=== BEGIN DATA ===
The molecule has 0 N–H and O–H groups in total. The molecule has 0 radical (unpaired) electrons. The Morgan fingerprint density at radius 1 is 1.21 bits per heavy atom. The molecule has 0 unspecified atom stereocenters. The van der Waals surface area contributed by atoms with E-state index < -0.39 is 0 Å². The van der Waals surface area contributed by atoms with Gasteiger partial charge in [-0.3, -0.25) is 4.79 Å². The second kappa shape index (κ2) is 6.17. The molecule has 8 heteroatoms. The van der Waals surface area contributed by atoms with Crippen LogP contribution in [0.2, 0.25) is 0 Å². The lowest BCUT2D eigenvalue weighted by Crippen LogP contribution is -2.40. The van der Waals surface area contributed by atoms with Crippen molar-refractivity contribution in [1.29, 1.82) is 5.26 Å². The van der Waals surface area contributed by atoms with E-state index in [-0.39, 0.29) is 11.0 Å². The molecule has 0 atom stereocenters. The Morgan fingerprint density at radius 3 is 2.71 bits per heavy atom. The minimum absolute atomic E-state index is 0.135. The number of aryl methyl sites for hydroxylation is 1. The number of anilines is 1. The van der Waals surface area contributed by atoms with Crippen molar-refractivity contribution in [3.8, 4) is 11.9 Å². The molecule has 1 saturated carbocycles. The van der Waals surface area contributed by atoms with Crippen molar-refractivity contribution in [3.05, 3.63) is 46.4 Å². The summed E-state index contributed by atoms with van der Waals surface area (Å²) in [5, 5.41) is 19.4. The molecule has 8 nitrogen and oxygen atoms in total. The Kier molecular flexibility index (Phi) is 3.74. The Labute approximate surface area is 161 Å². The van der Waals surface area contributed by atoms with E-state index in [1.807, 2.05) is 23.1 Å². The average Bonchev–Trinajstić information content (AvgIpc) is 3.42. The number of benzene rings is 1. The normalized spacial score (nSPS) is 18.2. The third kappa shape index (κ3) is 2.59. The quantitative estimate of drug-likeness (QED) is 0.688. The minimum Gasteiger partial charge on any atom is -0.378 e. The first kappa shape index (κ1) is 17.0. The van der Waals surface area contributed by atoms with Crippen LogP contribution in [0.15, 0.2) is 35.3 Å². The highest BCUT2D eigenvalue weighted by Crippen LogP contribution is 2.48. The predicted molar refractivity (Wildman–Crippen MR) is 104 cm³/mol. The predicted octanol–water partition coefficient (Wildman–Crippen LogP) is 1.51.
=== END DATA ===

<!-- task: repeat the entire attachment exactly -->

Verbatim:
The molecule has 0 N–H and O–H groups in total. The molecule has 0 radical (unpaired) electrons. The Morgan fingerprint density at radius 1 is 1.21 bits per heavy atom. The molecule has 0 unspecified atom stereocenters. The van der Waals surface area contributed by atoms with E-state index < -0.39 is 0 Å². The van der Waals surface area contributed by atoms with Gasteiger partial charge in [-0.3, -0.25) is 4.79 Å². The second kappa shape index (κ2) is 6.17. The molecule has 8 heteroatoms. The van der Waals surface area contributed by atoms with Crippen LogP contribution in [0.2, 0.25) is 0 Å². The lowest BCUT2D eigenvalue weighted by Crippen LogP contribution is -2.40. The van der Waals surface area contributed by atoms with Crippen molar-refractivity contribution in [1.29, 1.82) is 5.26 Å². The van der Waals surface area contributed by atoms with E-state index in [-0.39, 0.29) is 11.0 Å². The molecule has 0 atom stereocenters. The Morgan fingerprint density at radius 3 is 2.71 bits per heavy atom. The minimum absolute atomic E-state index is 0.135. The number of aryl methyl sites for hydroxylation is 1. The number of anilines is 1. The van der Waals surface area contributed by atoms with Crippen molar-refractivity contribution in [3.8, 4) is 11.9 Å². The molecule has 1 saturated carbocycles. The van der Waals surface area contributed by atoms with Crippen molar-refractivity contribution in [3.05, 3.63) is 46.4 Å². The summed E-state index contributed by atoms with van der Waals surface area (Å²) in [5, 5.41) is 19.4. The molecule has 8 nitrogen and oxygen atoms in total. The Kier molecular flexibility index (Phi) is 3.74. The Labute approximate surface area is 161 Å². The van der Waals surface area contributed by atoms with E-state index in [1.807, 2.05) is 23.1 Å². The average Bonchev–Trinajstić information content (AvgIpc) is 3.42. The number of benzene rings is 1. The normalized spacial score (nSPS) is 18.2. The third kappa shape index (κ3) is 2.59. The quantitative estimate of drug-likeness (QED) is 0.688. The minimum Gasteiger partial charge on any atom is -0.378 e. The first kappa shape index (κ1) is 17.0. The van der Waals surface area contributed by atoms with Crippen LogP contribution in [0.15, 0.2) is 35.3 Å². The highest BCUT2D eigenvalue weighted by Crippen LogP contribution is 2.48. The predicted molar refractivity (Wildman–Crippen MR) is 104 cm³/mol. The predicted octanol–water partition coefficient (Wildman–Crippen LogP) is 1.51.